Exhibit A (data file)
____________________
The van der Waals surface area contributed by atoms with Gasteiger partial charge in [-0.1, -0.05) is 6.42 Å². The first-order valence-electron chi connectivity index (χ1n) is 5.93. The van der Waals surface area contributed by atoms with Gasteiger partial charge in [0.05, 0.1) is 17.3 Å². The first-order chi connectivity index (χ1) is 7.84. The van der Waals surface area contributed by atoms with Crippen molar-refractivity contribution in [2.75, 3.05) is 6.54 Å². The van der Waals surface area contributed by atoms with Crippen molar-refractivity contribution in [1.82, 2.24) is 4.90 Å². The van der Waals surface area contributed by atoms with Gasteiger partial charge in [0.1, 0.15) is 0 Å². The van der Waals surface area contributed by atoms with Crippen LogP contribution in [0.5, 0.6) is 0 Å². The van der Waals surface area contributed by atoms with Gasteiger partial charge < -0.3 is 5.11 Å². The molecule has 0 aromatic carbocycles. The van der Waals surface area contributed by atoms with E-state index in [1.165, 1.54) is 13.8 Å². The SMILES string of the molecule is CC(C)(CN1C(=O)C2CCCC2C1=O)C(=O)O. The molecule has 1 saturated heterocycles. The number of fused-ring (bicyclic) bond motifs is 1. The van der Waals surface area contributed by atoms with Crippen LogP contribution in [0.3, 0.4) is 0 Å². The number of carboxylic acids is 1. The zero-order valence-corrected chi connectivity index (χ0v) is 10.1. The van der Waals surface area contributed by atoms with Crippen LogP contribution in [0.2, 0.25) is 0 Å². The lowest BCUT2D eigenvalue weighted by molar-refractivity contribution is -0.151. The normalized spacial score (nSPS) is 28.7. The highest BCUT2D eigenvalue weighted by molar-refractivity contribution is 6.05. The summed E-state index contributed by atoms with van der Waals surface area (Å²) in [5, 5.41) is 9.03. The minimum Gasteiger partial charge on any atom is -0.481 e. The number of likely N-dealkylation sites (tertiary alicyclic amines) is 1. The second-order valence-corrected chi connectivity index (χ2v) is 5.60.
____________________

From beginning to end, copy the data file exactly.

The van der Waals surface area contributed by atoms with Gasteiger partial charge in [-0.1, -0.05) is 6.42 Å². The first-order valence-electron chi connectivity index (χ1n) is 5.93. The van der Waals surface area contributed by atoms with Gasteiger partial charge in [0.05, 0.1) is 17.3 Å². The first-order chi connectivity index (χ1) is 7.84. The van der Waals surface area contributed by atoms with Crippen molar-refractivity contribution in [2.75, 3.05) is 6.54 Å². The van der Waals surface area contributed by atoms with Crippen molar-refractivity contribution in [1.82, 2.24) is 4.90 Å². The van der Waals surface area contributed by atoms with Gasteiger partial charge in [0.1, 0.15) is 0 Å². The van der Waals surface area contributed by atoms with Crippen LogP contribution in [0.5, 0.6) is 0 Å². The van der Waals surface area contributed by atoms with Gasteiger partial charge < -0.3 is 5.11 Å². The molecule has 0 aromatic carbocycles. The van der Waals surface area contributed by atoms with E-state index in [1.165, 1.54) is 13.8 Å². The SMILES string of the molecule is CC(C)(CN1C(=O)C2CCCC2C1=O)C(=O)O. The molecule has 1 saturated heterocycles. The number of fused-ring (bicyclic) bond motifs is 1. The van der Waals surface area contributed by atoms with Crippen LogP contribution in [0.3, 0.4) is 0 Å². The number of carboxylic acids is 1. The zero-order valence-corrected chi connectivity index (χ0v) is 10.1. The van der Waals surface area contributed by atoms with Crippen LogP contribution in [0.2, 0.25) is 0 Å². The lowest BCUT2D eigenvalue weighted by molar-refractivity contribution is -0.151. The normalized spacial score (nSPS) is 28.7. The highest BCUT2D eigenvalue weighted by molar-refractivity contribution is 6.05. The summed E-state index contributed by atoms with van der Waals surface area (Å²) in [5, 5.41) is 9.03. The minimum Gasteiger partial charge on any atom is -0.481 e. The number of likely N-dealkylation sites (tertiary alicyclic amines) is 1. The second-order valence-corrected chi connectivity index (χ2v) is 5.60.